We have a care navigation model where staff check in over time, so we can map someone’s progress over time. We can share with employers, showing them that their people are getting better. For a huge company, we may be able to show them that 30% of their population that took an initial assessment showed up with signals for depression and, six months later, half of those people are in care programs and the number with issues has decreased by 50%.

Tracking progress over time also allows us to look at which providers are getting people better faster. We can send more members to those that are performing better than other people in the network. It also allows us to be more precise with our care plans because we can see what is and isn’t working. So someone may listen to five mindful exercises and have a particular type of therapy and it worked for them; when someone else comes in and scores similarly on an assessment, we can build programs for them based on ones that have been successful already.

People go through a lot of suffering while trying to find the right care, and the more challenging and more clinical it gets, the more they are suffering. When it comes to Western medicine, a lot is trial and error. We are trying to reduce that through more precise care.

Therapy isn’t always the right solution. What are other options based on new technologies?

Lande-Shannon: We have an app called Moments, which is a series of modules a person can listen to and watch, and there are exercises around mindfulness and education around sleep and anxiety, which are common challenges people face. There are tons of practical tips, for instance, on sleep and sleep patterns—how to get better sleep, how much to get, and things that can get in the way of good sleep patterns.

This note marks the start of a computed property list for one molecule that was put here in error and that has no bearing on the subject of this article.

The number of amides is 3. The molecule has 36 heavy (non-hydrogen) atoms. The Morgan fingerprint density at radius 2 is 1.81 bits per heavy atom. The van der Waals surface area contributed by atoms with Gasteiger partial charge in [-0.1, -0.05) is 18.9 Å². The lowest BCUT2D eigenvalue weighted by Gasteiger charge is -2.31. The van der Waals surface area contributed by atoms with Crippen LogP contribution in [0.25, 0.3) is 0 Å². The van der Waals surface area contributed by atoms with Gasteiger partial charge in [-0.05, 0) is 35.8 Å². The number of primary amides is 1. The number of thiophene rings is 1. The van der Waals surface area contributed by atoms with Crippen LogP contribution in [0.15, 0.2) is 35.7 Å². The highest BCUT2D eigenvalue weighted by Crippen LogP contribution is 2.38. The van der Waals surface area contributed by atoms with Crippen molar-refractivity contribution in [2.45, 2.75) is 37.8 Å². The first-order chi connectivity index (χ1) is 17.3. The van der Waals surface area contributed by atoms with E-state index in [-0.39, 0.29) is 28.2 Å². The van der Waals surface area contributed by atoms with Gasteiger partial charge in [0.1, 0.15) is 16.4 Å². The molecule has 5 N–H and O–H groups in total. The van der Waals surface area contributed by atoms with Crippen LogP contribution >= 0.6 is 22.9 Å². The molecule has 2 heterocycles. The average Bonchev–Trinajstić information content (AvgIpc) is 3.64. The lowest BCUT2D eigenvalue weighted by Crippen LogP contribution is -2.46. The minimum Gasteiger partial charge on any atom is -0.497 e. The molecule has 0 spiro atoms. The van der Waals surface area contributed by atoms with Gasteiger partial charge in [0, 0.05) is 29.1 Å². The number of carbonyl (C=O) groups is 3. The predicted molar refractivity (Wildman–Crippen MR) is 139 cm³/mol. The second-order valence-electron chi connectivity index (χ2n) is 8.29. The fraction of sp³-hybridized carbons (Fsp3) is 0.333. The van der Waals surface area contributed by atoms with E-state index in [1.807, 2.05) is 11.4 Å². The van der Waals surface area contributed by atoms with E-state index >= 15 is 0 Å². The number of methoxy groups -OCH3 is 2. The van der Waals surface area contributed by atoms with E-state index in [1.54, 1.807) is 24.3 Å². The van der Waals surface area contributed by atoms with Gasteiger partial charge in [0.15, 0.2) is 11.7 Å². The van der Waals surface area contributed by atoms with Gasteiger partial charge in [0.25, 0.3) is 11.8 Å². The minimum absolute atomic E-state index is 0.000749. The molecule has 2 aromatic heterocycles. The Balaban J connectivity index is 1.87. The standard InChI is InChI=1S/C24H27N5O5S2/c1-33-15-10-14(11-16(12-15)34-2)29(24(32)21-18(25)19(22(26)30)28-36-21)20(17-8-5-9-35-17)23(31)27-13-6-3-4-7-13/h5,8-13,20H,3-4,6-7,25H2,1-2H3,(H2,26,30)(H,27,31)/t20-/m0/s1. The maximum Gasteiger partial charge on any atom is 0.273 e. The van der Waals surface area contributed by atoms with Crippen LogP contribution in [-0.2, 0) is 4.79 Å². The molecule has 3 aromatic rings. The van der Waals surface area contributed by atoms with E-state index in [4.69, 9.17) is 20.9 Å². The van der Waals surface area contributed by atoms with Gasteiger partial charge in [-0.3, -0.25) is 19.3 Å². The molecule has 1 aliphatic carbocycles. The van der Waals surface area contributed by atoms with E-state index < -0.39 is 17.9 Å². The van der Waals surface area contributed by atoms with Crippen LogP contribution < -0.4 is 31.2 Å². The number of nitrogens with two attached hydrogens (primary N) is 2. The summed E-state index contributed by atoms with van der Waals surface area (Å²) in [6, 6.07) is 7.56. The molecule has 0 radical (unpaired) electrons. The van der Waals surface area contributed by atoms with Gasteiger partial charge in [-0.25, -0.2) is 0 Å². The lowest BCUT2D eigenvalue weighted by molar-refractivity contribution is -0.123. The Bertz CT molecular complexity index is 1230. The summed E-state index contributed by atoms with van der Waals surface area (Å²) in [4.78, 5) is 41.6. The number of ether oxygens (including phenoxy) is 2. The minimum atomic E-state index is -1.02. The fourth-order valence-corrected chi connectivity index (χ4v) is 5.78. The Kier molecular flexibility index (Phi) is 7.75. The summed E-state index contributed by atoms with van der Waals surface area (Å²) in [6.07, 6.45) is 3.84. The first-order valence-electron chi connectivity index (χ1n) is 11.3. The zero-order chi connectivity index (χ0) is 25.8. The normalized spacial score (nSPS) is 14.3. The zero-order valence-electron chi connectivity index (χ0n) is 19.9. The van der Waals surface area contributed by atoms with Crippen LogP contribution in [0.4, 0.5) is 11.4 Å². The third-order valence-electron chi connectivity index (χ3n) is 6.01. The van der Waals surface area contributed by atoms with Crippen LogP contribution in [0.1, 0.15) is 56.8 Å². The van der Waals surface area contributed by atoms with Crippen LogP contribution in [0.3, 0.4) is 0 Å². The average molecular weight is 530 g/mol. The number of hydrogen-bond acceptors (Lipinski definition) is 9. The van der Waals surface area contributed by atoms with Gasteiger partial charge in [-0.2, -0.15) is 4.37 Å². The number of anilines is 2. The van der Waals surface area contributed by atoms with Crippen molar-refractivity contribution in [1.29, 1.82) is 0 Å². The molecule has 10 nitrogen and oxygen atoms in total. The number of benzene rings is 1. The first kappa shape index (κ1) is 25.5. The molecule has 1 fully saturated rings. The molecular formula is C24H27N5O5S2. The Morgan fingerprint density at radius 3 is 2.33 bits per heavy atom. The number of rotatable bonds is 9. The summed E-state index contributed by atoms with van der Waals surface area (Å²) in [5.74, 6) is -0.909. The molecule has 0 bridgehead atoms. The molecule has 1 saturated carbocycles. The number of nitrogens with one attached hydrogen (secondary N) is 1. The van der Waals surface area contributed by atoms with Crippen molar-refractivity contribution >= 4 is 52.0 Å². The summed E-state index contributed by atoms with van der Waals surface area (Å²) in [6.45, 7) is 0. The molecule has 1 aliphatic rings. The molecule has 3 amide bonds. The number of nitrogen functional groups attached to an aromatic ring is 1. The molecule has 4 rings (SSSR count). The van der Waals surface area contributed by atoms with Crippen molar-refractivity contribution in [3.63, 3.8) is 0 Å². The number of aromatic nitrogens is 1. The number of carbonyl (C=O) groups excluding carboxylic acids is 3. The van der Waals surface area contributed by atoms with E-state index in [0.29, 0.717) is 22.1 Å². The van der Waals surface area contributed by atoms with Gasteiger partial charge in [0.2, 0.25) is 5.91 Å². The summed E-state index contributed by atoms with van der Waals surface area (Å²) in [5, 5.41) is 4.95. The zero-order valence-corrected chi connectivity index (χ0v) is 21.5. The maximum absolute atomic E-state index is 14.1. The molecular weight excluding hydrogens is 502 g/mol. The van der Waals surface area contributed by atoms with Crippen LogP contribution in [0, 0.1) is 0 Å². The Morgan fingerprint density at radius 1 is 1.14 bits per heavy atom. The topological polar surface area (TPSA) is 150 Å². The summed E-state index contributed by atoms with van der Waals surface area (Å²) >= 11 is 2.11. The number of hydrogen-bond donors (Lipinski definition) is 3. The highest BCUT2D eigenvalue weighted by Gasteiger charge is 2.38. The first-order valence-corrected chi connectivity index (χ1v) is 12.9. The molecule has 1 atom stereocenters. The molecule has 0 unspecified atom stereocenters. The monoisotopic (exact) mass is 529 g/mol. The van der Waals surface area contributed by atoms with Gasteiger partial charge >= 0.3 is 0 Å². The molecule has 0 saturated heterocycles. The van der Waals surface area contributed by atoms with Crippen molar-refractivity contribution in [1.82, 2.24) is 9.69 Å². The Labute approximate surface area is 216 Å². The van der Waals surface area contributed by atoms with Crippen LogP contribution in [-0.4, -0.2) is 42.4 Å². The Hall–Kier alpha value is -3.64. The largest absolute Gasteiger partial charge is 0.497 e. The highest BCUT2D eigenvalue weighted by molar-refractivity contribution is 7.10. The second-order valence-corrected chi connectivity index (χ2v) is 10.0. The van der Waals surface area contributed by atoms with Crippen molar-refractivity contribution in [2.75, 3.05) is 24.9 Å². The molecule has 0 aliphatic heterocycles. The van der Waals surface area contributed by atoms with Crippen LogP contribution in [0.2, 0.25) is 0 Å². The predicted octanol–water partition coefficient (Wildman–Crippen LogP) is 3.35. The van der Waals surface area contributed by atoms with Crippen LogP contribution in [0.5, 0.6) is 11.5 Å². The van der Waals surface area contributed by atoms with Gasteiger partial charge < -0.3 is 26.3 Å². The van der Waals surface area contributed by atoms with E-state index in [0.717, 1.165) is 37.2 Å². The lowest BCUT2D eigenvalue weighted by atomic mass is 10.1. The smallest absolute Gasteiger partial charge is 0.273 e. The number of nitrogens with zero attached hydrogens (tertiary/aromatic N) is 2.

Group therapy is another way to spread care out among a greater number of people. That is one of the goals of Circles, group sessions offered at Modern Health, correct?

Watson: Despite being more connected online than ever before, some people are actually feeling more isolated than ever. We, as humans, are biologically wired to get endorphins from being vulnerable in front of other humans. Our therapist-led group sessions, Circles, allow one therapist to provide clinical outcomes for more people and are fostering community and engagement across the board—a win-win.

If someone has a clinical need for one-on-one therapy, we want that option to be available for them so they can get the support they need. Unlike other platforms in the industry, by combining digital programs, coaching and therapy in one platform we are able to always effectively support employees as they ebb and flow up and down the spectrum from green to red throughout their lives.

I’m assuming there are conditions that group therapy isn’t as well suited for. What are those? What is group therapy most effective at treating?

Watson: The group therapy model is used to treat a wide spectrum of clinical needs, from depression to substance use disorders. However, it is also beneficial for individuals with a shared experience, such as individuals who have experienced trauma, survivors of a chronic illness, or people struggling with the stress of an upcoming event. In fact, we launched the Circles format as a way to provide a safe space for the black community to process the traumatic events of 2020, members or not. This format of care was successful both in terms of attendance and feedback, and as a result we launched additional Circles and opened these up to not just customers but also members of the general public. Modern Health is the first company in the mental health space to offer the virtual therapist-led group model for free to non-customers. It was important for us to open Circles to non-members, because everyone deserves accessible and clinically validated mental health support, whether they’re an employee at a company or an individual looking for alternative care options.